Doctor of Philosophy (PhD)
Environmental and Public Affairs
First Committee Member
Second Committee Member
Third Committee Member
Fourth Committee Member
Number of Pages
African-American male student-athletes who played a revenue-generating sport enter the labor market having relatively poor social networks, low grade point averages, few marketable skills outside of sports, restricted work experiences, and marginal subject matter knowledge; most of which are the result of their participation in sports (Singer, 2008). Therefore making the transition more difficult than even the average African-American male (Edwards, 1980). The purpose of this study was to: (1) Determine the factors that predict subjective career success for former D-I African-American male athletes who played a revenue-generating sport, and (2) Explore how former D-I African-American male athletes, who played a revenue-generating sport and realized subjective career success managed the transition from sport to the general labor market. This convergent parallel mixed-method study used survey research as well as semi- structured interviews to explore what factors contribute to the realization of subjective career success for former African-American male athletes. Stepwise linear regression was used to explore the relationship between the indevependent variables and the single dependent variable, subjective career success. The analysis showed that the only variable to produce a statistically significant outcome was adaptive capacity (full scale) (R=.386). The themes generated from the interviews with eight subjectively successful former athletes confirmed the quantitative results.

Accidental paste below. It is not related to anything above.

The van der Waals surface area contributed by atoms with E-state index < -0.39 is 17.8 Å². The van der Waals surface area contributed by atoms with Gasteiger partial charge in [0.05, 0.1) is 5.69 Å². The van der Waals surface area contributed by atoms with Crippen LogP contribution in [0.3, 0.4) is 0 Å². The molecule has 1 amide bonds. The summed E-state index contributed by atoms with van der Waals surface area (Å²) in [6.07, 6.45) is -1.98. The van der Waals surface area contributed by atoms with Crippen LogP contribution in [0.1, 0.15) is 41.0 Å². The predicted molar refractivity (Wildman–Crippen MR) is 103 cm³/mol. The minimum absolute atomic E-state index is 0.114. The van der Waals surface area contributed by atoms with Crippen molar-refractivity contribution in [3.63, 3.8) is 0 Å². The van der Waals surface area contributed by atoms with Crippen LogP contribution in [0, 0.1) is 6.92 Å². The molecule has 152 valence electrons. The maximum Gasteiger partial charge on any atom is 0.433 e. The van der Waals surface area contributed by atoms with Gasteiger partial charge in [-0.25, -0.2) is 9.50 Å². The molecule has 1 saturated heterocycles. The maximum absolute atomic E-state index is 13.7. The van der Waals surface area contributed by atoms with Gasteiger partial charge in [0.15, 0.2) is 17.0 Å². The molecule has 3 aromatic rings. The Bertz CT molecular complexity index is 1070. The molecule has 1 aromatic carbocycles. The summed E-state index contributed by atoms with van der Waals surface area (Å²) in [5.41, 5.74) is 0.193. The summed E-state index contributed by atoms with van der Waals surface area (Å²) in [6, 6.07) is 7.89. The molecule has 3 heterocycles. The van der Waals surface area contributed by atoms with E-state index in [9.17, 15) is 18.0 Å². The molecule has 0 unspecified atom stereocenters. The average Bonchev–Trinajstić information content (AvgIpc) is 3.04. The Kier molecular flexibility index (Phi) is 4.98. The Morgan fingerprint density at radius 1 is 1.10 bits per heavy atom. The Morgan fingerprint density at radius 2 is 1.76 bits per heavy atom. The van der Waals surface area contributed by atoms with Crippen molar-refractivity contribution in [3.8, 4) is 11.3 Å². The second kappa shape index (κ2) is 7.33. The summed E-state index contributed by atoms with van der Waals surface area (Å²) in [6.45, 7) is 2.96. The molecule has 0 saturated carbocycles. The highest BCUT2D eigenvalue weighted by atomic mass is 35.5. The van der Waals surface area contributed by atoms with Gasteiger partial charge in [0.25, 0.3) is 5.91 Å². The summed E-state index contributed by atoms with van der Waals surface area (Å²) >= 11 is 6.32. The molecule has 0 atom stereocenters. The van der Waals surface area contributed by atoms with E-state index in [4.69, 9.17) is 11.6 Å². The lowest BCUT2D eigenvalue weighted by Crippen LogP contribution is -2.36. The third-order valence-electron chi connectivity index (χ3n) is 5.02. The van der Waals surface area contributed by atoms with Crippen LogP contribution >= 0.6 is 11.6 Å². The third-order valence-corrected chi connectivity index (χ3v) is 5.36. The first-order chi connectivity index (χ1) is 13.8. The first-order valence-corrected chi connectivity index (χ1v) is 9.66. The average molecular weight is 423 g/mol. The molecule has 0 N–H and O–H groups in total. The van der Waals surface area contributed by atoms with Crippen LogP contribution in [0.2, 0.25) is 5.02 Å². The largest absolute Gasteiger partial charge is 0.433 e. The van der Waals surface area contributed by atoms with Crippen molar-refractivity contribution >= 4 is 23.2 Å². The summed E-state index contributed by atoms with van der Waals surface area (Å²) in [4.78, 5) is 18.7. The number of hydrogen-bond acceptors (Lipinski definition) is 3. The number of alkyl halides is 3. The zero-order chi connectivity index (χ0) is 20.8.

Adaptive Capacity; African-American Male; Agility; Resilience; Subjective Career Success; Workforce Development
African American Studies | American Studies | Educational Leadership | Labor Economics | Race and Ethnicity
Jackson, Leon Antonio, "The Role of Adaptive Capacity on the Subjective Career Success of Former D-I African-American Male Athletes: A Mixed-Method Study" (2015). UNLV Theses, Dissertations, Professional Papers, and Capstones. 2540.